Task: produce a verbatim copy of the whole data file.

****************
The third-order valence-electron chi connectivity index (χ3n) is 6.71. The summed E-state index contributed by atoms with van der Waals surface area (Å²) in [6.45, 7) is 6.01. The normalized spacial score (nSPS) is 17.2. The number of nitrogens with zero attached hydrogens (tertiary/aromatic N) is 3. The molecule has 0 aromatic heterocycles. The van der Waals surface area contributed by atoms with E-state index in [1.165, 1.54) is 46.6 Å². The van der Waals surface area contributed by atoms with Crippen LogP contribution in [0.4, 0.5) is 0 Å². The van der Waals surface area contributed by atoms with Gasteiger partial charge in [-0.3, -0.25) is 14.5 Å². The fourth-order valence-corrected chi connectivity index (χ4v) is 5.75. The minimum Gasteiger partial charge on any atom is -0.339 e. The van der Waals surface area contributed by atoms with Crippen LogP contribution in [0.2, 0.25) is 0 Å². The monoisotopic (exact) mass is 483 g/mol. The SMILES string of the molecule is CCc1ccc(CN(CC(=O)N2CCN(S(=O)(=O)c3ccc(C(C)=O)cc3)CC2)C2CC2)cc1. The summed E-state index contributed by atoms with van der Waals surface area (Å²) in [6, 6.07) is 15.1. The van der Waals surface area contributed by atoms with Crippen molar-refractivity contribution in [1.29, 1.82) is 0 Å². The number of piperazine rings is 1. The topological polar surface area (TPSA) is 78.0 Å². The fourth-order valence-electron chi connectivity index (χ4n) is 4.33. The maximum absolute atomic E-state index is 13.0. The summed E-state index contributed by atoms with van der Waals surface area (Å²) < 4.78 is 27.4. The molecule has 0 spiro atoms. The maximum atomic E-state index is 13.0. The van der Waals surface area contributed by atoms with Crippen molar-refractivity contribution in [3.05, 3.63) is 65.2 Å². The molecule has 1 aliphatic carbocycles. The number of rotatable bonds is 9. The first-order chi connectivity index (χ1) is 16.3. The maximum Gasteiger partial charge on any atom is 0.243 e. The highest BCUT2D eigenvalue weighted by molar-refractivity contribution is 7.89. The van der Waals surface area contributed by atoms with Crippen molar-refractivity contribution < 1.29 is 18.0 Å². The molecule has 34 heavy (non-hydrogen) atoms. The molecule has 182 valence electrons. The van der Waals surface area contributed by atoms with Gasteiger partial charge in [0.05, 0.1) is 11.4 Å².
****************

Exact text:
The third-order valence-electron chi connectivity index (χ3n) is 6.71. The summed E-state index contributed by atoms with van der Waals surface area (Å²) in [6.45, 7) is 6.01. The normalized spacial score (nSPS) is 17.2. The number of nitrogens with zero attached hydrogens (tertiary/aromatic N) is 3. The molecule has 0 aromatic heterocycles. The van der Waals surface area contributed by atoms with E-state index in [1.165, 1.54) is 46.6 Å². The van der Waals surface area contributed by atoms with Crippen LogP contribution in [0.4, 0.5) is 0 Å². The van der Waals surface area contributed by atoms with Gasteiger partial charge in [-0.3, -0.25) is 14.5 Å². The fourth-order valence-corrected chi connectivity index (χ4v) is 5.75. The minimum Gasteiger partial charge on any atom is -0.339 e. The van der Waals surface area contributed by atoms with Crippen LogP contribution in [0.2, 0.25) is 0 Å². The monoisotopic (exact) mass is 483 g/mol. The SMILES string of the molecule is CCc1ccc(CN(CC(=O)N2CCN(S(=O)(=O)c3ccc(C(C)=O)cc3)CC2)C2CC2)cc1. The summed E-state index contributed by atoms with van der Waals surface area (Å²) in [6, 6.07) is 15.1. The van der Waals surface area contributed by atoms with Crippen molar-refractivity contribution in [1.29, 1.82) is 0 Å². The number of piperazine rings is 1. The topological polar surface area (TPSA) is 78.0 Å². The fourth-order valence-electron chi connectivity index (χ4n) is 4.33. The maximum absolute atomic E-state index is 13.0. The summed E-state index contributed by atoms with van der Waals surface area (Å²) < 4.78 is 27.4. The molecule has 0 spiro atoms. The maximum atomic E-state index is 13.0. The van der Waals surface area contributed by atoms with Crippen molar-refractivity contribution in [3.05, 3.63) is 65.2 Å². The molecule has 1 aliphatic carbocycles. The number of rotatable bonds is 9. The first-order chi connectivity index (χ1) is 16.3. The maximum Gasteiger partial charge on any atom is 0.243 e. The highest BCUT2D eigenvalue weighted by molar-refractivity contribution is 7.89. The van der Waals surface area contributed by atoms with Crippen molar-refractivity contribution < 1.29 is 18.0 Å². The molecule has 34 heavy (non-hydrogen) atoms. The molecule has 182 valence electrons. The van der Waals surface area contributed by atoms with Gasteiger partial charge in [0.05, 0.1) is 11.4 Å².